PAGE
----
These are some things you should memorialize in meeting minutes:

  • Date, name of everyone present, and if there’s a sufficient quorum to make binding decisions on behalf of the corporation
  • Election of a new director or appointment of a new officer
  • Resignation of a director or officer
  • Corporation takes out a business loan
  • Corporation enters into an important contract
  • Corporation purchases insurance
  • Stock transactions

Under state laws, only corporations are generally required to keep meeting minutes. However, it’s a good idea for owners of both LLCs and corporations to keep extensive meeting minutes. It’s not pleasant to think about, but they will come in handy if the government audits your business or someone sues your business.

7. Board Resolutions (Corps only, but beneficial for LLCs)

Board resolutions document and formalize board decisions and show how directors voted on different matters affecting the company.  These records are important for compliance reasons if a board’s decision is, for example, ever called into question in a lawsuit or during an audit.

It’s a good idea to have a board resolution for each of the following types of business decisions:

  • Hiring new officers
  • Selling shares in the corporation
  • Acquiring another company or a part of it
  • Channeling corporate funds to an important project
  • Approving a business loan
  • Approving a contract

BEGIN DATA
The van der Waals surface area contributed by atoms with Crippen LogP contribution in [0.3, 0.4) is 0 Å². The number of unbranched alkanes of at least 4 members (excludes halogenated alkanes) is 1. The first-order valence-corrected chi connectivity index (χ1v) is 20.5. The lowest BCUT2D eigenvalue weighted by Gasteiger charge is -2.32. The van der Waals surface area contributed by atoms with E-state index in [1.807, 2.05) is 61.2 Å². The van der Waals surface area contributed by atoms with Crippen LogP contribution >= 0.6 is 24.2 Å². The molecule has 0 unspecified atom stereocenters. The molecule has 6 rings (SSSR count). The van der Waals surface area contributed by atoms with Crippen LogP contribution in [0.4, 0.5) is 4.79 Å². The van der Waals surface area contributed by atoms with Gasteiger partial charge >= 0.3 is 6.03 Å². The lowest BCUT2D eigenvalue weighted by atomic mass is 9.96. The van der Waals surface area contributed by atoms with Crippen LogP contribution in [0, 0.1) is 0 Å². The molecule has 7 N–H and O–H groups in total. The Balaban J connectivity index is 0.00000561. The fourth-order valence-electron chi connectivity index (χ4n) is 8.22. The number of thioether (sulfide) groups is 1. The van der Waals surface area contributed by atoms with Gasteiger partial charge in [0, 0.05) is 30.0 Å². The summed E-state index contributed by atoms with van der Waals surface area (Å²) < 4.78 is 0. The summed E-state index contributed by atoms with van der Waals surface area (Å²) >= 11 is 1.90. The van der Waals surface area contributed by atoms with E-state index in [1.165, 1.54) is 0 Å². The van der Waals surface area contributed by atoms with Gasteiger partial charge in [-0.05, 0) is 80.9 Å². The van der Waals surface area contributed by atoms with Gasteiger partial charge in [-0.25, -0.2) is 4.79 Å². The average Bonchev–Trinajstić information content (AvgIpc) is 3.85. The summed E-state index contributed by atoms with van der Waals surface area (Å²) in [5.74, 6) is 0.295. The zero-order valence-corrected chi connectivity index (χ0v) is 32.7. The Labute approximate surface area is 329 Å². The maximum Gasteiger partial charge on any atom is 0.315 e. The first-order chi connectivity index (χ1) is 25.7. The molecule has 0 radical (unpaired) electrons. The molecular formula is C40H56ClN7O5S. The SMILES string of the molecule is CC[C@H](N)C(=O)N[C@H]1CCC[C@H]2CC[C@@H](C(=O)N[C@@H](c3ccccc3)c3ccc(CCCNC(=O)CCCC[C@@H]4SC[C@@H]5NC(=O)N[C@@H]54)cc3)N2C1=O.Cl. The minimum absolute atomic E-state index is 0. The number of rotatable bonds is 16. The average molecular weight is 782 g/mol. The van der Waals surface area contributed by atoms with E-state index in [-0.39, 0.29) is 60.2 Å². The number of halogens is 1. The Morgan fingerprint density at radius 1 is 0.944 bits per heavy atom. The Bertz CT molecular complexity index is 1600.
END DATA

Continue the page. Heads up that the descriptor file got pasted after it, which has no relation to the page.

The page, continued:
You should store resolutions along with other important corporate records, such as your articles of incorporation and meeting minutes. Board resolutions usually follow a specific format, with the date, number, and title of the resolution followed by a description of what exactly the board decided. Follow this description with a listing of all directors present, who voted yes and no, and their signatures.

While resolutions aren’t required for LLCs, it’s wise to keep a record of important decisions in case of a dispute in the future.

8. Stock Certificate (Stock-issuing corps only)

A stock certificate is a piece of paper which records the sale and purchase of shares in the corporation. Stock certificates were traditionally physical pieces of paper, but most companies now back them up with digital versions. The certificate will specify the business’s name, the shareholder’s name, the date of the sale, the signature of the board member who authorized the sale of stock, and the company’s seal.

9. Shareholder Agreement (Stock-issuing corps only)

Shareholder agreements touch on shareholder rights and responsibilities that aren’t mentioned in the corporate bylaws.

The shareholder agreement will typically specify a number of things:

  • How owners can sell their shares should they choose to exit the corporation
  • What happens to an owner’s shares when they pass away or if they become disabled
  • How and when the corporation will issue dividends
  • The number, type, and value of shares
  • Which board measures require shareholder approval and what percentage of shareholders need to approve.

Not every small business will need a shareholder agreement, and no states require a business to have one. However, if your corporation has multiple owners, it’s a good idea to have a written shareholder agreement.